chernobyl nuclear power plant
What is a NUCLEAR POWER PLANT?• A nuclear power plant is
a thermal power station in which the heat source is a nuclear reactor (device to initiate and control a sustained nuclear chain reaction).
• As is typical in all conventional thermal power stations, the heat is used to generate steam which drives a steam turbine connected to a generator which produces ELECTRICITY.
CHERNOBYL POWER PLANT• a.k.a. Chornobyl Nuclear Power Station
• Chernobyl is the well-known Russian name for the site (Chornobyl is preferred by Ukraine).
• Construction of the plant at the nearby city of Pripyat, Ukraine began in 1970.
• It was the third nuclear power station in the Soviet Union of the RBMK-type and the first ever nuclear power plant on Ukrainian soil.
• consisted of four nuclear reactors of the RBMK-1000 design.
RBMKs (Chernobyl reactors) Reaktor Bolshoy Moshehnosty Kipyashiy
Russian; translated as “reactor (of) high power (of the) channel (type)”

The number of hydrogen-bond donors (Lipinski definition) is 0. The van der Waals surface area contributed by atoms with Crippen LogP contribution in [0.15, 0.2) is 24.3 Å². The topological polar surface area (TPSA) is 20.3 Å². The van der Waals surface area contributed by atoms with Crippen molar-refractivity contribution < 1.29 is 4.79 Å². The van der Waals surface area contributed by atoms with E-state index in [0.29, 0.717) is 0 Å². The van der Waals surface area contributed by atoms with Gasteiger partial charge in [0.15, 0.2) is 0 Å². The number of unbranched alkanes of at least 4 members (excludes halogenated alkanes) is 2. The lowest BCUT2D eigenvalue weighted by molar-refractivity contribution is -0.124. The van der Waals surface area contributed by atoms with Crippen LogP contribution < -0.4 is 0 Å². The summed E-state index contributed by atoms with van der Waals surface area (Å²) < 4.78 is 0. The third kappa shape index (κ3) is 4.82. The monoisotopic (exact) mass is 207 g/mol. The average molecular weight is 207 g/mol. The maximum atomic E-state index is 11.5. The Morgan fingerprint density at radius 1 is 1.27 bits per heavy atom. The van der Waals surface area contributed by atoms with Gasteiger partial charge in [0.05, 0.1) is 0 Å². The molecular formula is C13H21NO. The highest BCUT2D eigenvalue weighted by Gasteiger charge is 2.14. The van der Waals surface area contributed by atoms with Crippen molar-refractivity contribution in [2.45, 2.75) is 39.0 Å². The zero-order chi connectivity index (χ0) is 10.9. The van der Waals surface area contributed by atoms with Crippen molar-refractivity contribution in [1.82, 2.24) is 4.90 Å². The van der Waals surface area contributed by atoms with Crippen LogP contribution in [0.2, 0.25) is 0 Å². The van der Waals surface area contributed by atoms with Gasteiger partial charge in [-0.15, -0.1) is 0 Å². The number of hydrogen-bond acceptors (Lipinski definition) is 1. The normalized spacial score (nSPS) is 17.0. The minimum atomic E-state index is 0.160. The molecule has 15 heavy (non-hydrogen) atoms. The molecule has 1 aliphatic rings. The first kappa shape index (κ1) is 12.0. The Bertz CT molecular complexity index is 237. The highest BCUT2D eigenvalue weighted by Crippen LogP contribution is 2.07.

-were high-powered reactors
-used graphite to help maintain the chain reaction and cooled the reactor cores with water.
units 1 and 2 being constructed between 1970 and 1978, units 3 and 4 of the same design were completed in
1983. Each four types of RBMK reactors are capable of
producing 1,000 megawatts (MW) of electric power .(3.2 GW of thermal power), and the four together produced about 10% of Ukraine's electricity at the time of the accident
RBMK REACTOR FUNCTIONSPowered by slightly enriched uranium dioxide fuel pellets (U-235)Uses solid graphite to slow down neutronsFuel rods arranged cylindrically to form fuel assembly, and two fuel assemblies are stacked on top of each other and placed in individual pressure tubes (allows reactor to be refueled while running)Graphite blocks between pressure tubes act as moderators